ILO finds improvements in Thailand’s seafood sector

Published on
March 13, 2020

A new report released in March by the United Nations' International Labor Organization (ILO) has found improvements in working conditions in Thailand’s fishing and seafood processing sectors. However, there remain problems with forced labor in the industry, the organization noted.

Despite the finding, a group of human rights-focused NGOs are calling on the U.S. government to downgrade Thailand in its annual report on human trafficking, according to Reuters.

In its new report, the ILO Ship to Shore Rights Project, which is funded by the European Union, compared a survey on 219 fishermen and 251 seafood processing workers it carried out last year with its "baseline" study, conducted in 2018. The new research looks into Thailand’s recruitment, contracts, pay, working hours, safety, and worker organizing.

The latest report found that recruitment through registered agents and brokers has been reduced, which helps lessen the burden of high fees on workers.

"Nearly three-quarters of workers surveyed in 2019 – both fishing and seafood processing – reported that they found work or were recruited via their family and friends," the report said.

Wages have been improved, too, the organization said. Monthly pay for fishermen in 2019 rose to an average THB 12,730 (USD 404, EUR 357), up 28 percent compared from 2017, while wages for workers in seafood processing plants surged to THB 10,640 (USD 338, EUR 299), 15 percent higher than 2017. Still, the ILO found that many reports of wage withholding, deception, and coercion still exist.

A shift away from pay based only on "a share of the catch" in fishing and piece-rate work in processing plants persists, the ILO discovered, with 85 percent fishermen and 26 percent of workers in processing factories being paid or promised a flat, monthly pay rate.

The report also found that 89 percent of seafood processing workers are paid via bank accounts and have control over their ATM cards, but two out of three fishermen surveyed said they still receive cash or do not have full control over their ATM cards.

Despite the improvements in working conditions, labor abuse persisted in Thai fishing and seafood processing sectors, the report said. Fourteen percent of fishermen and 7 percent of workers in seafood processing are estimated to have experienced forced labor.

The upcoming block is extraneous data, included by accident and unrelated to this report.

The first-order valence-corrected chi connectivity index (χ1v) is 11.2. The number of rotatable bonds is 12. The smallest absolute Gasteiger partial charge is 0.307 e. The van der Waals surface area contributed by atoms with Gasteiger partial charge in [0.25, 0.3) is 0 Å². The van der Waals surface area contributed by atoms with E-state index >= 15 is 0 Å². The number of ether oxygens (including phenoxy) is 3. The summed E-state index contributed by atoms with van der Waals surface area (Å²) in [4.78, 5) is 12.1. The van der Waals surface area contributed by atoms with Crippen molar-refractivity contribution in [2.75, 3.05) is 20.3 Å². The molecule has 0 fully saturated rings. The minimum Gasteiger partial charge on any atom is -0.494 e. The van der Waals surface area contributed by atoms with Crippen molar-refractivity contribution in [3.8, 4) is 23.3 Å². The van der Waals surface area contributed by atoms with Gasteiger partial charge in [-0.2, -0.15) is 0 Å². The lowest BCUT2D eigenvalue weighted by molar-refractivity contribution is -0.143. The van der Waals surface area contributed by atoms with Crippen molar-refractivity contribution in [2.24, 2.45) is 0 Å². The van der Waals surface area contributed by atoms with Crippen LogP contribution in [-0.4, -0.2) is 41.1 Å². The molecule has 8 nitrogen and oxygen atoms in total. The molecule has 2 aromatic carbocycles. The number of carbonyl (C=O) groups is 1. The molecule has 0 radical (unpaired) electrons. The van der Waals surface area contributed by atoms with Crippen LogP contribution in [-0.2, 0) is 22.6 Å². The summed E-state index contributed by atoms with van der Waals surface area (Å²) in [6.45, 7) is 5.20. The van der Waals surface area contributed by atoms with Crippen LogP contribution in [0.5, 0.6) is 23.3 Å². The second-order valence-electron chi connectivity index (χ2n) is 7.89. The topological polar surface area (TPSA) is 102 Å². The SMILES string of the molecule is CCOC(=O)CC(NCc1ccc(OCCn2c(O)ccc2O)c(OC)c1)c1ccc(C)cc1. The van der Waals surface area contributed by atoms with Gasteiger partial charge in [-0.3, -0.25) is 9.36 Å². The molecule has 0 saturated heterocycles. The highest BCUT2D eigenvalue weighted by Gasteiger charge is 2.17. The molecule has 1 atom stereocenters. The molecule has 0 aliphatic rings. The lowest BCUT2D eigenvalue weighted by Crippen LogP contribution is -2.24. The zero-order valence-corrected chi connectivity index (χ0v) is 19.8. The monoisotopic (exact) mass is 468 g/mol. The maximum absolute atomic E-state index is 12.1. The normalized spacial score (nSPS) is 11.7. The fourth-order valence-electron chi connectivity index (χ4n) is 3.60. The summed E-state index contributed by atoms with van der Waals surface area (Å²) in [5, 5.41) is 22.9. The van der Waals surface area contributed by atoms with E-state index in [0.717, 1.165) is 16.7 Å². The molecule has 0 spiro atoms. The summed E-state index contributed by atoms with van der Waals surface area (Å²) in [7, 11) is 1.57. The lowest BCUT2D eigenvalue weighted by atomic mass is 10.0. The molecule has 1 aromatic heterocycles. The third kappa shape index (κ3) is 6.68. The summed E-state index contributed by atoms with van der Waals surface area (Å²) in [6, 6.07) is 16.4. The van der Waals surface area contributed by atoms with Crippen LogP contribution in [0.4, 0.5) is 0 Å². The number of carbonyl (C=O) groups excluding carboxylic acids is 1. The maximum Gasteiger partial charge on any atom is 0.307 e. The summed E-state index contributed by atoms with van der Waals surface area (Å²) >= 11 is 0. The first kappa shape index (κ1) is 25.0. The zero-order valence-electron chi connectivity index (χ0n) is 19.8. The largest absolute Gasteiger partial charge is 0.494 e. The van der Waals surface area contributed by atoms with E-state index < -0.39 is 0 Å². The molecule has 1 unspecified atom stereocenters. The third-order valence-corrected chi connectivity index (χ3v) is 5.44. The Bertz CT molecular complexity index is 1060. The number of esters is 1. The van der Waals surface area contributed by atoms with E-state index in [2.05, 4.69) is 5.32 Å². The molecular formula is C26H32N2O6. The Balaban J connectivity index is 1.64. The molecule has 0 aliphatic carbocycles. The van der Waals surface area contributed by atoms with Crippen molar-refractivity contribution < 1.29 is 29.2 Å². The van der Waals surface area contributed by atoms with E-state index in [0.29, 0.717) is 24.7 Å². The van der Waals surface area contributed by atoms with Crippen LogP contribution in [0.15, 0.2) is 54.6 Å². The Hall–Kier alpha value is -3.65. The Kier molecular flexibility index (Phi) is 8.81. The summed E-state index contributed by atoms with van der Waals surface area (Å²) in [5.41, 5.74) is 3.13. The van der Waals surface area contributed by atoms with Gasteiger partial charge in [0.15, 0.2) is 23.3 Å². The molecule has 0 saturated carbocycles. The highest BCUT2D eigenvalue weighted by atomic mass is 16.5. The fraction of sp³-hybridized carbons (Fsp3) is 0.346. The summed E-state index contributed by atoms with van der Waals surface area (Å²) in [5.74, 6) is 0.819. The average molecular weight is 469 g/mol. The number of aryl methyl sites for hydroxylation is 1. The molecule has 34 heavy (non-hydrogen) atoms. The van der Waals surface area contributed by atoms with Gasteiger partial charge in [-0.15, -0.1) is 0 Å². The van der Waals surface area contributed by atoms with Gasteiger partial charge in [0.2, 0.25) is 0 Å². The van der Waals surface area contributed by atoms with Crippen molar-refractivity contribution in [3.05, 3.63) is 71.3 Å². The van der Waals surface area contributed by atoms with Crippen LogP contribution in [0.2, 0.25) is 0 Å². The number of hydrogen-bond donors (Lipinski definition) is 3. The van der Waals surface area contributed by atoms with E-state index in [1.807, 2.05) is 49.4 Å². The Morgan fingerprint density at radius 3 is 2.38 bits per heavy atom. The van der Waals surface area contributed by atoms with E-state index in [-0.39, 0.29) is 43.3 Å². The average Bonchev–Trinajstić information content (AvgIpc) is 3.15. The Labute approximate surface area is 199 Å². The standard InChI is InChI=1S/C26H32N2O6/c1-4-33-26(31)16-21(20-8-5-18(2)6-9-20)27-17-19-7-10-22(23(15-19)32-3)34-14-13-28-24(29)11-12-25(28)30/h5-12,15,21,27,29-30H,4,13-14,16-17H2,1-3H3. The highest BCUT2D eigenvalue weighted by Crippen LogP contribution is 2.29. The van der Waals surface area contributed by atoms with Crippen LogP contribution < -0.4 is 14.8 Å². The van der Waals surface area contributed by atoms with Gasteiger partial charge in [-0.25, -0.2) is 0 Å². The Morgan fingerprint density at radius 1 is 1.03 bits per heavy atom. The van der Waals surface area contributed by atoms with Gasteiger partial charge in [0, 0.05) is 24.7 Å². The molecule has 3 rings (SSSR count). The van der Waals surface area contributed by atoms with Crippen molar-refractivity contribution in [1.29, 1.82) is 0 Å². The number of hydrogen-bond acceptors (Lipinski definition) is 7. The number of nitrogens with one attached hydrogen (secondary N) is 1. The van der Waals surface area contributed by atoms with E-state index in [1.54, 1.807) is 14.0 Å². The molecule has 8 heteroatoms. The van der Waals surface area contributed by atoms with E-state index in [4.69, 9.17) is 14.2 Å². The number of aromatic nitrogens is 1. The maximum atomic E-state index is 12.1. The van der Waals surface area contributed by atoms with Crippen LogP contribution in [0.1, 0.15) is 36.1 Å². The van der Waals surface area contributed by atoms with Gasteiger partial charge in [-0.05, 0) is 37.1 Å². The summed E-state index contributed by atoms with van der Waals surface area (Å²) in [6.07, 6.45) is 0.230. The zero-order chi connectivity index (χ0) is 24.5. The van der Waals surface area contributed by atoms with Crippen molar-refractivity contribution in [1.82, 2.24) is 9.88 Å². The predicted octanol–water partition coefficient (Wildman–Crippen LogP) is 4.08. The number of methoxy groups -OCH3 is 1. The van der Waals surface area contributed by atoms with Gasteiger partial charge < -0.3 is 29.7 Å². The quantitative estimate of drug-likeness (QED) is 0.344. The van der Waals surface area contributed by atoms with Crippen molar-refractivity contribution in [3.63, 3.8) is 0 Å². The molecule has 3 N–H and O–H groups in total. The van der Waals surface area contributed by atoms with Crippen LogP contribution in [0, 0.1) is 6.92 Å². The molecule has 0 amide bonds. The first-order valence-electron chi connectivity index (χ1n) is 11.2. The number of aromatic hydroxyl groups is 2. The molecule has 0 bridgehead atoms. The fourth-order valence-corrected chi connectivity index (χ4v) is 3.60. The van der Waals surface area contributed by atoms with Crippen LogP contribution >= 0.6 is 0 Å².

“These figures represent potentially tens of thousands of workers in the Thai fishing and seafood sectors. These workers are overwhelmingly migrant men in fishing, and their numbers are greatest among the Cambodian fishers along Thailand’s eastern seaboard ports,” the report said.

The report attributed the figures to the lack of unions for most fishermen. Migrant workers are not permitted to form or lead unions, which ILO said violates the organization’s core labor standards.

“Despite the prohibition and a generalized hostility to unions among Thai employers, 47 per cent of the surveyed workers indicated interest in joining unions or other labor-support organizations,” the report said.

Since 2014, Thailand’s fishing and seafood processing sectors – which employ more than 350,000 workers – have been blamed for forced labor and other abuses. The government of Thailand then has implemented various reforms to enhance fisheries management and minimize unacceptable forms of work in the sectors.

Despite the report, the Thai Seafood Working Group (SWG), a coalition of nearly 60 labor, human rights, and environmental groups focused on halting the use of forced labor in the Thai seafood industry, called on the U.S. State Department to maintain Thailand's status as a "Tier 2" country in its Trafficking in Persons (TIP) report. 

"Tier 2" indicates a country has "not fully met the minimum standards for the elimination of trafficking and [deserves] special scrutiny," according to Reuters.

In response, Thailand Police Lieutenant General Jaruvat Vaisaya, who is in charge of the country's fight against human trafficking, said Thailand recorded significant progress over 2018.

“Almost no trafficking exists in the fishing sector and we have continuously arrested (people who have exploited women),” he told the Thomson Reuters Foundation.“Trial proceedings have become shorter and the amount of compensation (for victims) has increased.”

Photo courtesy of TaraPatta/Shutterstock

Reporting from Hanoi, Vietnam

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